Red flares climb high then fade away as they fall to the ground. Destructive fire and barrage fire leave masses of green and red marks in the sky!
Dear God! The German barrage fire!
Behind us the guns lie destroyed in their emplacements, their wheels upwards, their barrels in the dirt.
An enormous crater left by the impact of the English heavy shells yawns at the site of the gun emplacements.
Most of the crews are dead, lying buried in tunnels and bunkers. On the waggon-tracks that led to the gun batteries lie shot-up ammunition waggons, shattered gun-limbers, spilled cartridges and shells, dead drivers, and the carcasses of horses torn apart by direct- and near-hits.
Our barrage is pitifully weak; there is no artillery in reserve. The summer of 1916, the time of the great artillery shortage.
So it was that on 1st July 1916 almost everything depended on us – the infantry!
Shots flew, whipped and cracked wildly into the enemy ranks, above us it hissed, whizzed and roared like a storm, like a hurricane; the path of the English shells which fell on what little artillery was left, on the support troops, on the rear-areas.
Amidst all the roar, the clatter, the rumble and the bursts, the lashing out and wild firing of the riflemen, the firm, regular beat of our machine-guns is solid and calm; -tack-tack-tack-tack….this one slower, the other faster in rhythm! – precision work in materials and construction! – a terrible melody to the enemy, it gives a greater degree of security and inner calm to our own friends in the infantry and to the other ranks.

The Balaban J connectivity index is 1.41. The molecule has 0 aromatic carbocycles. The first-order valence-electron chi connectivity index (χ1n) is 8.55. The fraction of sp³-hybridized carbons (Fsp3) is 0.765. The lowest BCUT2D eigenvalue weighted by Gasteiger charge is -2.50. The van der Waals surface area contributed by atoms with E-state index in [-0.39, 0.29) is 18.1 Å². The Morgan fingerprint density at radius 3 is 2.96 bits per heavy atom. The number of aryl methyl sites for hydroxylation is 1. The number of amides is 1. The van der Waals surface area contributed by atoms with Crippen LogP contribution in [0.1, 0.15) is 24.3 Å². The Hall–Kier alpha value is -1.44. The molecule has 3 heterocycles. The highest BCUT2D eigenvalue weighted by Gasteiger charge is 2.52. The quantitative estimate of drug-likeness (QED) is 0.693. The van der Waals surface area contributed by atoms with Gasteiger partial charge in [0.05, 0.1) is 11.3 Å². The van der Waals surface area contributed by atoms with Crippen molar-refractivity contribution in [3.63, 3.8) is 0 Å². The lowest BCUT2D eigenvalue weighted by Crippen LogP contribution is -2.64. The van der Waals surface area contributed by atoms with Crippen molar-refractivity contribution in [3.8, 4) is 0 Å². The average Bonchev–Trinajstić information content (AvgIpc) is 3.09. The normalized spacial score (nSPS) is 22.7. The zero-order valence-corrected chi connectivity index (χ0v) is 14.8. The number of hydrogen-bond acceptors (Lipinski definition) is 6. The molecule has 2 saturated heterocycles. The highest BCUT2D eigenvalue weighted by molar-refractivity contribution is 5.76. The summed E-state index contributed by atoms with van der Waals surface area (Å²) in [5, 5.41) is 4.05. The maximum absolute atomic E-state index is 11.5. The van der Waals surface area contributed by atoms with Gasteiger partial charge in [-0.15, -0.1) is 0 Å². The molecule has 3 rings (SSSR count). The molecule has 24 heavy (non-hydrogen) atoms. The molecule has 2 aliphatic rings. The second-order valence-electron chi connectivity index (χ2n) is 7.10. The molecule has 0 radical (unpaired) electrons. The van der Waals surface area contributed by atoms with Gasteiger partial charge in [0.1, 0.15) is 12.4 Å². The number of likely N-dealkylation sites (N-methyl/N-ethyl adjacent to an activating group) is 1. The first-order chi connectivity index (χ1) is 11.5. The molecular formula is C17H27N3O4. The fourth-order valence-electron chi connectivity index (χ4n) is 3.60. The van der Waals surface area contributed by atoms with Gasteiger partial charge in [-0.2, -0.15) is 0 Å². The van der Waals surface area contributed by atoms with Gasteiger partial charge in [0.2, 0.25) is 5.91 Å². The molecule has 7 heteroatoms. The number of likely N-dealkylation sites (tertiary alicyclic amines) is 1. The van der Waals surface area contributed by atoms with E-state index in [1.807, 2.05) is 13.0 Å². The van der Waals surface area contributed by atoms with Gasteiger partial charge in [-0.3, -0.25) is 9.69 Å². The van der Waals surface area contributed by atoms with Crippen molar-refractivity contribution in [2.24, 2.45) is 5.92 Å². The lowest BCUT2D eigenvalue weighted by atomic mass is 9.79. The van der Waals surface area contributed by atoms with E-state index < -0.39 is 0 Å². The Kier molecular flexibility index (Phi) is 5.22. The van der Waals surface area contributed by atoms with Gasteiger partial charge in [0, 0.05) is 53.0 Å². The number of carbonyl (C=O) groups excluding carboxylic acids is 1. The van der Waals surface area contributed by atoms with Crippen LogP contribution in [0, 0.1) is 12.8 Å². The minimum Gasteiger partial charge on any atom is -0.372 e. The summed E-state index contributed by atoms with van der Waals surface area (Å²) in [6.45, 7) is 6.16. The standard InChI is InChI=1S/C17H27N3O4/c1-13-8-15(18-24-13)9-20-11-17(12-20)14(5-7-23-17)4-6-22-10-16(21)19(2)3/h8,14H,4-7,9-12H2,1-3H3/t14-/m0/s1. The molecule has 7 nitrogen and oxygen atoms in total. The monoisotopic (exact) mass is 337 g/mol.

The machine-gunners, who in quieter times were much mocked – and envied (excused from hauling ammunition!), are popular now!
One belt after another is raced through! 250 Shots – 1000 shots – 3000 shots.
“Bring up the spare gun-barrels” shouts the gun commander. The gun barrel’s changed – carry on shooting! – 5000 shots – the gun-barrel has to be changed again. The barrel’s scorching hot, the coolant’s boiling – the gunners’ hands are nearly scorched, scalded.
“Carry on shooting” urges the gun commander “or be shot yourself!”
The coolant in the gun jacket boils, vaporized by the furious shooting. In the heat of battle, the steam hose comes away from the opening of the water can into which the steam’s meant to re-condense. A tall jet of steam sprays upwards, a fine target for the enemy. Its lucky for us that the sun’s shining in their eyes and that it’s behind us.
Had the enemy used close-in covering fire in 1916 as became customary for both sides in 1917 and 1918, the situation would have been highly critical for us.
The enemy’s getting closer; we keep up our continuous fire! The steam dies away, again the barrel needs changing! The coolant’s nearly all vaporized. “Where’s there water?” shouts the gunlayer. There’s soda water (iron rations from the dugout) down below. “There’s none there, Corporal!” The iron rations were all used up in the week-long bombardment.
Still the English attack; even though they already lie shot down in their hundreds in front of our lines, fresh waves continue to pour over from their jumping-off positions.
We have to shoot!
A gunner grabs the water can, jumps down into the shell-hole and relieves himself. A second then also pisses into the water can – its quickly filled!
The English are already in hand-grenade range; grenades fly to and fro. The barrel’s been changed, the gun jacket filled – load! Hand-grenades and rifle-grenades explode violently in front of the gun – its not just unsettling, the loading gets into a tangle! You recite loudly, slowly and clearly saying to yourself: “forward – feed – back!” (knock the cocking handle forward – feed in the belt – throw back the cocking handle) – the same again! Safety catch to the right! – “feed through!”….tack-tack-tack-tack….a furious sustained fire once more strikes the “khakis” in front of us!